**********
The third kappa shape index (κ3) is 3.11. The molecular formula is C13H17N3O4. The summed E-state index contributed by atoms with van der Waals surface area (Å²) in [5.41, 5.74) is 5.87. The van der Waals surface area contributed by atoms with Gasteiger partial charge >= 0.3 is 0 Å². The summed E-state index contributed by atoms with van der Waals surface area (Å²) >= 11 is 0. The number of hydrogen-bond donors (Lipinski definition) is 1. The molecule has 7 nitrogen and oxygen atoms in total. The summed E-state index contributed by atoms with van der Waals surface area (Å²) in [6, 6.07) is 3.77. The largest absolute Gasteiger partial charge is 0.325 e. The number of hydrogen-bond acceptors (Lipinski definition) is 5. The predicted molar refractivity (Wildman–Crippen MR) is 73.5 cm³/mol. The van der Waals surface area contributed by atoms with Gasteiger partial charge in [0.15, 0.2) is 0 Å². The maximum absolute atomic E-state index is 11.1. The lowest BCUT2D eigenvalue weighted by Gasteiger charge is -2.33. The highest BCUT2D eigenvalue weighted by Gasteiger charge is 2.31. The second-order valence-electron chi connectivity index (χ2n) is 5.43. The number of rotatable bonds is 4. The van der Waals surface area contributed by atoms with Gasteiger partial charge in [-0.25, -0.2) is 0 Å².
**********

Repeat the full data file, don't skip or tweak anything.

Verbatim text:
The third kappa shape index (κ3) is 3.11. The molecular formula is C13H17N3O4. The summed E-state index contributed by atoms with van der Waals surface area (Å²) in [5.41, 5.74) is 5.87. The van der Waals surface area contributed by atoms with Gasteiger partial charge >= 0.3 is 0 Å². The summed E-state index contributed by atoms with van der Waals surface area (Å²) >= 11 is 0. The number of hydrogen-bond donors (Lipinski definition) is 1. The molecule has 7 nitrogen and oxygen atoms in total. The summed E-state index contributed by atoms with van der Waals surface area (Å²) in [6, 6.07) is 3.77. The largest absolute Gasteiger partial charge is 0.325 e. The number of hydrogen-bond acceptors (Lipinski definition) is 5. The predicted molar refractivity (Wildman–Crippen MR) is 73.5 cm³/mol. The van der Waals surface area contributed by atoms with Gasteiger partial charge in [0.15, 0.2) is 0 Å². The maximum absolute atomic E-state index is 11.1. The lowest BCUT2D eigenvalue weighted by Gasteiger charge is -2.33. The highest BCUT2D eigenvalue weighted by Gasteiger charge is 2.31. The second-order valence-electron chi connectivity index (χ2n) is 5.43. The number of rotatable bonds is 4. The van der Waals surface area contributed by atoms with Gasteiger partial charge in [-0.25, -0.2) is 0 Å².